Jimmy Sengenberger asked Colorado’s Sen. Cory Gardner questions about Roy Moore and tax reform on his “Business for Breakfast” show on Denver’s Money Talk 1690 Wednesday morning. While President Trump and the Republican National Committee has gotten behind Moore in the Senate race in Alabama next week, Gardner has not, he said on the radio […]
Tax reform is all the rage right now, just as it should be. We have a complex web called the tax code that is nearly 75,000 pages long, including all the guidelines. At 39.1%, our corporate tax rate – combining federal and state – is the highest in the industrialized world. And our individual tax system is punitive and burdensome. This structure cries out for change.
The Millennial Policy Center, the conservative think tank for a younger conservative demographic, is putting on Blues, Brews & (Policy) Views next Saturday night in Denver.
The center is putting on the “cross-generational” fundraiser from 6 to 8 p.m. at its headquarters at on the second floor at 3443 S. Galena St. in Denver.
The $20 ticket includes “a delicious dinner, engaging conversation” one drink ticket then a cash bar, plus “the groovy musical stylings of the Millennial Falcons Blues Band!” the center said in an announcement. Kids younger than 12 are welcome, and their ticket price is $10.
“Today’s policy debates are incredibly important in the short-term and significant in the long-run, but they can also be divisive and exhausting at times,” Jimmy Sengenberger, the president and CEO of the Millennial Policy Center, told Colorado Politics. “We think it’s time to cut loose a bit, chill out and come together to have some fun. Plus, there’s nothing better to bring people together than a little live Blues, some nice, cold Brews and a respectful exchange of Views.”
Donations to the nonprofit think thank are tax-deductible. The goal is to fund not only research, but social media, videos and other means of publicizing its findings. Besides healthcare, the policy center did laudable and even-handed work on college affordability this year, as well.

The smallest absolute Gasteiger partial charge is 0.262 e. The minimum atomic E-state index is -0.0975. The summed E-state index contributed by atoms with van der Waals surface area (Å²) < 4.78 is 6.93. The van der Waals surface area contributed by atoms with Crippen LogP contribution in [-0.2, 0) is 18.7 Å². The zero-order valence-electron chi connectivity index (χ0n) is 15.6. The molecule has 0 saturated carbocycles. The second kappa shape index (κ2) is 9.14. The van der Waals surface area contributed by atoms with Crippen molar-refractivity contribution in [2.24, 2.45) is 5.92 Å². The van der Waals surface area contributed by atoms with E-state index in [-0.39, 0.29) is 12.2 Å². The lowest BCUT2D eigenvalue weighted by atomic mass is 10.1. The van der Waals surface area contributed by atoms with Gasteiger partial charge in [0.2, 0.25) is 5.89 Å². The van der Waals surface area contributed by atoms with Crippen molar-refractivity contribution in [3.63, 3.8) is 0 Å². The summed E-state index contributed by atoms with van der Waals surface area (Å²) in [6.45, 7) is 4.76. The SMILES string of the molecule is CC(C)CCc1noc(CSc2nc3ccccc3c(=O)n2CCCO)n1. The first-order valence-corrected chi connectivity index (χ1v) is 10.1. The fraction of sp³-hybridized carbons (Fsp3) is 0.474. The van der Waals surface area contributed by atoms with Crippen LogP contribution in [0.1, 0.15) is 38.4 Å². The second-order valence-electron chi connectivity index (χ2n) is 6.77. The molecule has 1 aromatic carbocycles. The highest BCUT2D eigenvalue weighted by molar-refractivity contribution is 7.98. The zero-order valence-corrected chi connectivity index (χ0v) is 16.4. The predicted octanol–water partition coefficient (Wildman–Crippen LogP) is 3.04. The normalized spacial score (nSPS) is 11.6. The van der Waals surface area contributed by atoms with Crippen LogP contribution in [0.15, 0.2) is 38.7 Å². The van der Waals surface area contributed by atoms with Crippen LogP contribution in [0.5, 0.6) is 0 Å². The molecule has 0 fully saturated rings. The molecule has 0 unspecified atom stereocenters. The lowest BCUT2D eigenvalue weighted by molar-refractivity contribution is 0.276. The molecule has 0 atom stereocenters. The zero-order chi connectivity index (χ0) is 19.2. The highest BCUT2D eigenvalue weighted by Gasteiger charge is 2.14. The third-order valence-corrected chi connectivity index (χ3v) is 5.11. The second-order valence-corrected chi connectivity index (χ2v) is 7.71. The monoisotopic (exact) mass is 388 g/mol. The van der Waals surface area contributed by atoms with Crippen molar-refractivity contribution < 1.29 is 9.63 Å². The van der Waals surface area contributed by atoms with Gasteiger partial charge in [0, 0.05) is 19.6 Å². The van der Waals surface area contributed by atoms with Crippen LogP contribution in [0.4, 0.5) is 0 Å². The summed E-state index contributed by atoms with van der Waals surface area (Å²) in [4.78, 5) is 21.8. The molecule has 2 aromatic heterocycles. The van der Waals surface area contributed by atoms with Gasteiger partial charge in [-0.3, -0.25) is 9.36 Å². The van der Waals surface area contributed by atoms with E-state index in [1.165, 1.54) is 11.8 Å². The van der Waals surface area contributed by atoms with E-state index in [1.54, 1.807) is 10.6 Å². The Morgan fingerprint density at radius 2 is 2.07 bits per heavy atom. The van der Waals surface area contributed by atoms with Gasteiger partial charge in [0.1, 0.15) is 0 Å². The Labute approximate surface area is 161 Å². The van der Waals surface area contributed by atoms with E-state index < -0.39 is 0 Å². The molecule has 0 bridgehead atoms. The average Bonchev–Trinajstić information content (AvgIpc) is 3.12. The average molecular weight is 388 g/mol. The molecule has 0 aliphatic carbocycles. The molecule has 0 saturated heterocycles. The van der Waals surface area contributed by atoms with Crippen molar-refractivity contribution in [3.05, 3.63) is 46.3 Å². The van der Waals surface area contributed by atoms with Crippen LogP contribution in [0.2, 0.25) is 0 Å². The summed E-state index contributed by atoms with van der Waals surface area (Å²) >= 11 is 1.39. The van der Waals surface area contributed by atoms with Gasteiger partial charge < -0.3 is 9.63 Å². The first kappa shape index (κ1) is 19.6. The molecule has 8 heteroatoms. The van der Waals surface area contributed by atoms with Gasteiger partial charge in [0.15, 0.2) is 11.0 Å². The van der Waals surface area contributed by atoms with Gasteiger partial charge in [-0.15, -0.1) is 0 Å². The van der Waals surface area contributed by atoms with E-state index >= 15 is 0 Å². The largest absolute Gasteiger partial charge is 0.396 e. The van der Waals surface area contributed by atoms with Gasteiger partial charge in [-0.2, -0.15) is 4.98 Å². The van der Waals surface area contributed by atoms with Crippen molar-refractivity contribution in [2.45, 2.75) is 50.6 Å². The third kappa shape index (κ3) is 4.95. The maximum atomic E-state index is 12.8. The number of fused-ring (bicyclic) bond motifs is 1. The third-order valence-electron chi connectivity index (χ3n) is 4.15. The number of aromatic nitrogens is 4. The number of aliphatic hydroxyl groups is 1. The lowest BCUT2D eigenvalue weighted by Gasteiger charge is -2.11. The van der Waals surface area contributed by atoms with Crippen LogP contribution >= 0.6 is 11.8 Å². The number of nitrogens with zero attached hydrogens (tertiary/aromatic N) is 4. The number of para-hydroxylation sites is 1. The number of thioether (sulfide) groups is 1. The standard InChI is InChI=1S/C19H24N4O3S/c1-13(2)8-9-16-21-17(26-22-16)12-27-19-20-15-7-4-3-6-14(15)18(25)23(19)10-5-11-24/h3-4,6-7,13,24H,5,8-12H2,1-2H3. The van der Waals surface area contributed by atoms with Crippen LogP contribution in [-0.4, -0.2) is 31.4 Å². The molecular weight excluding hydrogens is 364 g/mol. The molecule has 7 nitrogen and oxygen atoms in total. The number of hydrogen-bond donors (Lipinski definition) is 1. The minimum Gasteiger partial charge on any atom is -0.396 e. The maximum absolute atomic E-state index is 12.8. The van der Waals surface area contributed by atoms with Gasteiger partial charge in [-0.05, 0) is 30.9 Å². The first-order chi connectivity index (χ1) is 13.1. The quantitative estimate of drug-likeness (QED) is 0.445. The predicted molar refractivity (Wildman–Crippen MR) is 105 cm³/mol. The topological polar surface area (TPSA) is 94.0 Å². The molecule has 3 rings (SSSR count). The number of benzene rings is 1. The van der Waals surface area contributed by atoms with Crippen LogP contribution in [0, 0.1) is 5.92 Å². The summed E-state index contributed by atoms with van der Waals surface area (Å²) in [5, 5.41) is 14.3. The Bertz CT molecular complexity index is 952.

“The Millennial Generation is naturally attuned to opportunity and prosperity – the very goals of broad-based tax reform. Millennials are innovative, creative, and inherently inclined to freedom,” Jimmy Sengenberger, the Millennial Policy Center’s president and CEO, told Colorado Politics. “Just think about the unprecedented amount of choices and opportunities that we have before us – Uber and Lyft, and apps and plentiful smartphone options. Innovations like these only come through individual initiative and achievement, which stems directly from being free to think, free to act and free to choose.
“So much of our potential is stifled by government red tape and a complex tax code. If we want to unleash the unlimited potential of each and every individual, we need to cut the red tape and; perhaps more importantly, simplify the code! This is our once-in-a-generation chance to do it, and it’s time for millennials to step up to the challenge and embrace the future.”
Colorado leaders left and right had strong feelings about President Trump’s symbolic withdrawal from the 2015 Paris climate accord Thursday.
Here is a digest of what people said.
Gov. John Hickenlooper:
“It is a serious mistake to back out of the Paris Accord. This is a historic global agreement between almost every nation on earth to address the single most pressing issue facing humanity. Abandoning this climate deal is like ripping off your parachute when you should be pulling the ripcord. America’s greatness has always been demonstrated by our moral leadership. Today, we break ranks with 190 nations who are working together to stop the worst effects of climate change, which the scientific community agrees would devastate the global economy and our planet, and the defense community agrees would destabilize vulnerable nations that have served as breeding grounds for international terrorism.
“The U.S. is letting go the reins of world leadership, allowing other countries like Russia, India, and China to take our seat at the international table. Our economic and technological competitiveness will suffer. Isolationism is not leadership. Colorado’s commitment to clean air and clean energy will continue. Clean energy is abundant, home-grown, and creates 21st century jobs for our modern workforce across every part of our state. We renew our commitment to pursue cleaner energy at a lower cost. To do otherwise would be governmental malpractice.”